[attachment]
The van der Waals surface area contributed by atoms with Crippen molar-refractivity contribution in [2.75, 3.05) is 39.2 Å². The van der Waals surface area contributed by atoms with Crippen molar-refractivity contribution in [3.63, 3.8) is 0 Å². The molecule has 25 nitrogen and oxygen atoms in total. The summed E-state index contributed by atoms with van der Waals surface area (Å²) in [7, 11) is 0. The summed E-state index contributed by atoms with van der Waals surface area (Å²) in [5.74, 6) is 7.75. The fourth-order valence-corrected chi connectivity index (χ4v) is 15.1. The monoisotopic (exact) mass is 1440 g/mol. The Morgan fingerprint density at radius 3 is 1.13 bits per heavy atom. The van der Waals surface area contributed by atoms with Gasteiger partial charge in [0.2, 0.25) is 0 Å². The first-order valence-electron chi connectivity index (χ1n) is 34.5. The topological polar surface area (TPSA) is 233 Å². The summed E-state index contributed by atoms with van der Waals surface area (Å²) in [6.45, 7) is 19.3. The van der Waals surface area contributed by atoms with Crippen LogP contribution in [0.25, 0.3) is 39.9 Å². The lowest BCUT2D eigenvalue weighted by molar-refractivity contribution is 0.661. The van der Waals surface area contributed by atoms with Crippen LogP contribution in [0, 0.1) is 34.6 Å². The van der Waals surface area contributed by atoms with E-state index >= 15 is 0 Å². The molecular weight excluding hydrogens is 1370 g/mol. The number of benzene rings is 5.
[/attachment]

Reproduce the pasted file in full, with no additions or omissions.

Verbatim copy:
The van der Waals surface area contributed by atoms with Crippen molar-refractivity contribution in [2.75, 3.05) is 39.2 Å². The van der Waals surface area contributed by atoms with Crippen molar-refractivity contribution in [3.63, 3.8) is 0 Å². The molecule has 25 nitrogen and oxygen atoms in total. The summed E-state index contributed by atoms with van der Waals surface area (Å²) in [7, 11) is 0. The summed E-state index contributed by atoms with van der Waals surface area (Å²) in [5.74, 6) is 7.75. The fourth-order valence-corrected chi connectivity index (χ4v) is 15.1. The monoisotopic (exact) mass is 1440 g/mol. The Morgan fingerprint density at radius 3 is 1.13 bits per heavy atom. The van der Waals surface area contributed by atoms with Gasteiger partial charge in [0.2, 0.25) is 0 Å². The first-order valence-electron chi connectivity index (χ1n) is 34.5. The topological polar surface area (TPSA) is 233 Å². The summed E-state index contributed by atoms with van der Waals surface area (Å²) in [6.45, 7) is 19.3. The van der Waals surface area contributed by atoms with Crippen LogP contribution in [0.25, 0.3) is 39.9 Å². The lowest BCUT2D eigenvalue weighted by molar-refractivity contribution is 0.661. The van der Waals surface area contributed by atoms with Crippen LogP contribution in [0, 0.1) is 34.6 Å². The van der Waals surface area contributed by atoms with E-state index >= 15 is 0 Å². The molecular weight excluding hydrogens is 1370 g/mol. The number of benzene rings is 5.